U.S. Education Secretary Betsy DeVos speaks to the news during a press conference about her visit to Marjory Stoneman Douglas High School. (Getty/Joe Raedle)

Things didn’t go well when Betsy DeVos was confronted with her department’s charter school fraud

During a series of recent congressional hearings, DeVos had to respond to recent report findings


Jeff Bryant
April 23, 2019 11:30AM (UTC)
This article was produced by Our Schools, a project of the Independent Media Institute.

During a series of recent congressional hearings in Washington, D.C., U.S. Secretary of Education Betsy DeVos had to respond to a recent report finding the U.S. Department of Education has been scammed for hundreds of millions of dollars by fraudulent or mismanaged charter schools. Her responses reveal not only her inability to counter legitimate concerns over the spread of charter schools but also the charter school industry’s resistance to honestly address a chronic problem with its schools.

The report, which I co-authored with Network for Public Education Executive Director Carol Burris, found that up to $1 billion awarded by the federal government’s Charter Schools Program (CSP) went to charter schools that never opened or opened for only brief periods before being shut down for mismanagement, poor performance, lack of enrollment, and fraud. Our calculation was that a least a third of the $4.1 billion spent by the CSP was wasted.

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Members of Congress repeatedly referred to these findings when questioning the secretary’s management of charter school grants and her proposal to increase funding for the program to $500 million annually. In response, DeVos first attempted to deny the problem, saying, “You are always going to have schools that don’t make it.”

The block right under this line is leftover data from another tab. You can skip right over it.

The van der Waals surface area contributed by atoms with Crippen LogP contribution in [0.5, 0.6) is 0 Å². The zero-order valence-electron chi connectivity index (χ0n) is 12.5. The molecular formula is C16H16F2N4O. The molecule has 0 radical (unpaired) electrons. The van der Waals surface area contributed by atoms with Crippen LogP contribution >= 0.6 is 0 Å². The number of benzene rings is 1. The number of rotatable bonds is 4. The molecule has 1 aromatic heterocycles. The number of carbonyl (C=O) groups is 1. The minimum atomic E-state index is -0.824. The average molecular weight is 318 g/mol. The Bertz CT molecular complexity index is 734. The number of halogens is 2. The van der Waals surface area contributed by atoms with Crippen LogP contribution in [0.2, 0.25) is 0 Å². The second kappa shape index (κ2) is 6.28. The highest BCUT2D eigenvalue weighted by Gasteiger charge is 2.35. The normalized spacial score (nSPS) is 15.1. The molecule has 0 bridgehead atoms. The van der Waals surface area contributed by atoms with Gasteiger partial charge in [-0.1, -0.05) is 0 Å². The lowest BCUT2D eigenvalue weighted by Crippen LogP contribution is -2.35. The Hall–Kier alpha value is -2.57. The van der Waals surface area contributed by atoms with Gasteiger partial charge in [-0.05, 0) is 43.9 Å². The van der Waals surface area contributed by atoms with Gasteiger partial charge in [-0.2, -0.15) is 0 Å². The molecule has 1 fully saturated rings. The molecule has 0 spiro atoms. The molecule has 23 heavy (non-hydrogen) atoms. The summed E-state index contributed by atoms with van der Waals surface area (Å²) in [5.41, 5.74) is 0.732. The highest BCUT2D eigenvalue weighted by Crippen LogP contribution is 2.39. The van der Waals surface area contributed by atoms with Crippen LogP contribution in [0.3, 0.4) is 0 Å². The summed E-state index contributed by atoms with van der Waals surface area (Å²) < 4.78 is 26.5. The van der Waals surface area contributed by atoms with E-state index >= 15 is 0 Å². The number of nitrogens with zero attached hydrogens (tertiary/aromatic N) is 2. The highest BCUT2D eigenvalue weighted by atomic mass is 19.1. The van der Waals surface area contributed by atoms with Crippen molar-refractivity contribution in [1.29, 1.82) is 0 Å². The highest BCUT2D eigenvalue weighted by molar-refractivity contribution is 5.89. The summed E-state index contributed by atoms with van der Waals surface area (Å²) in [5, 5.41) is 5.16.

When Democratic representatives continued their questions, DeVos then tried to distract attention from the problem, arguing there was a need for “more” charters, “not less.”

In the most recent exchange, DeVos pivoted to attacking the report authors personally rather than disproving their findings, saying, “The study was really funded by and promoted by those who have a political agenda against charter schools.”

That final exchange in particular raised the hackles of my coauthor Burris, who quickly delved deeper into the data to find that incidents of financial fraud, waste, and mismanagement in the charter school grant program are likely worse than our first estimate.

Federal money wasted on defunct charters is actually worse

DeVos’ lame defense of the federal government’s charter school grant program before Congress should draw more scrutiny of the program rather than alleviate concerns.

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By denying, distracting, and personally attacking the report authors, she encouraged us to delve further into the evidence that much of the money awarded by the program went to charter schools that are, at best, bungling attempts to start up education businesses that should never have been financed to begin with or, at worst, scam operations that willfully intended to make off with taxpayer money and not suffer any negative consequences.

In an “open letter”to the secretary on Valerie Strauss’ Answer Sheet blog site for the Washington Post, Burris and Diane Ravitch — an education historian, bestselling author, and cofounder of the Network for Public Education — write:

“Dear Secretary DeVos,